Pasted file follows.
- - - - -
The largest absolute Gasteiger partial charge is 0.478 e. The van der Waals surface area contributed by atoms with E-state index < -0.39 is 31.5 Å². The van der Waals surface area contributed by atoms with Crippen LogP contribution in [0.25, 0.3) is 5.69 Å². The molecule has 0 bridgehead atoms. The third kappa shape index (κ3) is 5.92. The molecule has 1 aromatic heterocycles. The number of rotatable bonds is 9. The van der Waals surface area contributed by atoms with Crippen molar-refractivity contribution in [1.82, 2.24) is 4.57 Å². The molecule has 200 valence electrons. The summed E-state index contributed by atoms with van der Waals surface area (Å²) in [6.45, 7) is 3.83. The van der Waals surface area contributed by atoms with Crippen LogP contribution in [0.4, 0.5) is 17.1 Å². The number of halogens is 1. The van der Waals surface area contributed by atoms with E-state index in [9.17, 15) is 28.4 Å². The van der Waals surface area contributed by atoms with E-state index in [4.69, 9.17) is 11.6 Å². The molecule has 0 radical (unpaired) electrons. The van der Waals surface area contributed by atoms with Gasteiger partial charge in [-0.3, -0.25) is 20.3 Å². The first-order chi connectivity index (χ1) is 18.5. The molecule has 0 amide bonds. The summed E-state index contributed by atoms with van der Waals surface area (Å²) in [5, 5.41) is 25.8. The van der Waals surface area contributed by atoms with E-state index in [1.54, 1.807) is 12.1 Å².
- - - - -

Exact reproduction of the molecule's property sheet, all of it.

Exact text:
The largest absolute Gasteiger partial charge is 0.478 e. The van der Waals surface area contributed by atoms with E-state index < -0.39 is 31.5 Å². The van der Waals surface area contributed by atoms with Crippen LogP contribution in [0.25, 0.3) is 5.69 Å². The molecule has 0 bridgehead atoms. The third kappa shape index (κ3) is 5.92. The molecule has 1 aromatic heterocycles. The number of rotatable bonds is 9. The van der Waals surface area contributed by atoms with Crippen molar-refractivity contribution in [1.82, 2.24) is 4.57 Å². The molecule has 200 valence electrons. The summed E-state index contributed by atoms with van der Waals surface area (Å²) in [6.45, 7) is 3.83. The van der Waals surface area contributed by atoms with Crippen LogP contribution in [0.4, 0.5) is 17.1 Å². The number of halogens is 1. The van der Waals surface area contributed by atoms with E-state index in [9.17, 15) is 28.4 Å². The van der Waals surface area contributed by atoms with E-state index in [4.69, 9.17) is 11.6 Å². The molecule has 0 radical (unpaired) electrons. The van der Waals surface area contributed by atoms with Gasteiger partial charge in [-0.3, -0.25) is 20.3 Å². The first-order chi connectivity index (χ1) is 18.5. The molecule has 0 amide bonds. The summed E-state index contributed by atoms with van der Waals surface area (Å²) in [5, 5.41) is 25.8. The van der Waals surface area contributed by atoms with E-state index in [1.54, 1.807) is 12.1 Å².